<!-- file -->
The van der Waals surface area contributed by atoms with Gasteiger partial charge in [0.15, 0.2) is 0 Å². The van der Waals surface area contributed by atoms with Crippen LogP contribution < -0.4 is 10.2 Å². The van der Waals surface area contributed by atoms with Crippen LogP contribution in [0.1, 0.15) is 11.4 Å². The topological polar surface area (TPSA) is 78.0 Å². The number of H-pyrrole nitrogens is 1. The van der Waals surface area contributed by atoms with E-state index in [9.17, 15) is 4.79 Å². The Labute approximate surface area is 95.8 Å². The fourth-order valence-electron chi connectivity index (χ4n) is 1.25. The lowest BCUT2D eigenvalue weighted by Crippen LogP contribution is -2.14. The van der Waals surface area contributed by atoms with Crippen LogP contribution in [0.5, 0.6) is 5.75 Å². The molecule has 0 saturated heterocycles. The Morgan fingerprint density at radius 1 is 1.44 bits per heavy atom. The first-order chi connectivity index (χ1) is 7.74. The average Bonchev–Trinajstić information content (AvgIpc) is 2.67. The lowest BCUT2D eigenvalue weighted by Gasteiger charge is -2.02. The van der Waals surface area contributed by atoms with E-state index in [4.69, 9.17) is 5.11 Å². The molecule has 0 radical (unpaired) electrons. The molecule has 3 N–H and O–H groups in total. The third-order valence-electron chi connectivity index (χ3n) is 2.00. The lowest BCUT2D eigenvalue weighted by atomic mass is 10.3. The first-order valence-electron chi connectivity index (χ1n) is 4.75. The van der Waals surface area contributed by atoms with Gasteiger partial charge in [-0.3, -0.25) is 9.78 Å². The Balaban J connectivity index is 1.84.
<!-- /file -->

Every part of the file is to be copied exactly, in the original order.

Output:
The van der Waals surface area contributed by atoms with Gasteiger partial charge in [0.15, 0.2) is 0 Å². The van der Waals surface area contributed by atoms with Crippen LogP contribution < -0.4 is 10.2 Å². The van der Waals surface area contributed by atoms with Crippen LogP contribution in [0.1, 0.15) is 11.4 Å². The topological polar surface area (TPSA) is 78.0 Å². The number of H-pyrrole nitrogens is 1. The van der Waals surface area contributed by atoms with E-state index in [9.17, 15) is 4.79 Å². The Labute approximate surface area is 95.8 Å². The fourth-order valence-electron chi connectivity index (χ4n) is 1.25. The lowest BCUT2D eigenvalue weighted by Crippen LogP contribution is -2.14. The van der Waals surface area contributed by atoms with Crippen LogP contribution in [0.5, 0.6) is 5.75 Å². The molecule has 0 saturated heterocycles. The Morgan fingerprint density at radius 1 is 1.44 bits per heavy atom. The first-order chi connectivity index (χ1) is 7.74. The average Bonchev–Trinajstić information content (AvgIpc) is 2.67. The lowest BCUT2D eigenvalue weighted by Gasteiger charge is -2.02. The van der Waals surface area contributed by atoms with E-state index in [4.69, 9.17) is 5.11 Å². The molecule has 0 radical (unpaired) electrons. The molecule has 3 N–H and O–H groups in total. The third-order valence-electron chi connectivity index (χ3n) is 2.00. The lowest BCUT2D eigenvalue weighted by atomic mass is 10.3. The first-order valence-electron chi connectivity index (χ1n) is 4.75. The van der Waals surface area contributed by atoms with Gasteiger partial charge in [-0.3, -0.25) is 9.78 Å². The Balaban J connectivity index is 1.84.